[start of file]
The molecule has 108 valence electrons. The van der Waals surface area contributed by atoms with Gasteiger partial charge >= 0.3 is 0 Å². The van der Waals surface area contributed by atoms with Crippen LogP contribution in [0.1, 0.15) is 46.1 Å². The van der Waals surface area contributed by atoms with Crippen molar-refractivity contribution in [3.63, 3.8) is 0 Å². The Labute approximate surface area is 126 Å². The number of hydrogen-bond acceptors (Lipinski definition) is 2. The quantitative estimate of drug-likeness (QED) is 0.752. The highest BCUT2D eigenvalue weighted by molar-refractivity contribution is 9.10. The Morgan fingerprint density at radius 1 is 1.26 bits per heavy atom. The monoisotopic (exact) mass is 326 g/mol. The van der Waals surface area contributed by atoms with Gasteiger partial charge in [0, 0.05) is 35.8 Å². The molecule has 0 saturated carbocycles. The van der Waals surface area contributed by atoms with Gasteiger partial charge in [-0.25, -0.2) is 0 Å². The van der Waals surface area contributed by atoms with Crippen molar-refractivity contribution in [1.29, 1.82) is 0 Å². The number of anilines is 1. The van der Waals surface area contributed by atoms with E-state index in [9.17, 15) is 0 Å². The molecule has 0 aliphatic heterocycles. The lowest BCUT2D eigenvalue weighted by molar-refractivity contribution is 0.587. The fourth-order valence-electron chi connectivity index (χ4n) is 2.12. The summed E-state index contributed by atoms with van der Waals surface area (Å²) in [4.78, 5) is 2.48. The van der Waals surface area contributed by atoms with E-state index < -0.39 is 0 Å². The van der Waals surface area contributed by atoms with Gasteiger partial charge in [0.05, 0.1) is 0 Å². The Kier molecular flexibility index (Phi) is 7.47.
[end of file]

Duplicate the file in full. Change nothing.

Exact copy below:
The molecule has 108 valence electrons. The van der Waals surface area contributed by atoms with Gasteiger partial charge >= 0.3 is 0 Å². The van der Waals surface area contributed by atoms with Crippen LogP contribution in [0.1, 0.15) is 46.1 Å². The van der Waals surface area contributed by atoms with Crippen molar-refractivity contribution in [3.63, 3.8) is 0 Å². The Labute approximate surface area is 126 Å². The number of hydrogen-bond acceptors (Lipinski definition) is 2. The quantitative estimate of drug-likeness (QED) is 0.752. The highest BCUT2D eigenvalue weighted by molar-refractivity contribution is 9.10. The Morgan fingerprint density at radius 1 is 1.26 bits per heavy atom. The monoisotopic (exact) mass is 326 g/mol. The van der Waals surface area contributed by atoms with Gasteiger partial charge in [0, 0.05) is 35.8 Å². The molecule has 0 saturated carbocycles. The van der Waals surface area contributed by atoms with Gasteiger partial charge in [-0.25, -0.2) is 0 Å². The van der Waals surface area contributed by atoms with Crippen molar-refractivity contribution in [1.29, 1.82) is 0 Å². The number of anilines is 1. The van der Waals surface area contributed by atoms with E-state index in [9.17, 15) is 0 Å². The molecule has 0 aliphatic heterocycles. The lowest BCUT2D eigenvalue weighted by molar-refractivity contribution is 0.587. The fourth-order valence-electron chi connectivity index (χ4n) is 2.12. The summed E-state index contributed by atoms with van der Waals surface area (Å²) in [4.78, 5) is 2.48. The van der Waals surface area contributed by atoms with E-state index < -0.39 is 0 Å². The van der Waals surface area contributed by atoms with Gasteiger partial charge in [0.05, 0.1) is 0 Å². The Kier molecular flexibility index (Phi) is 7.47.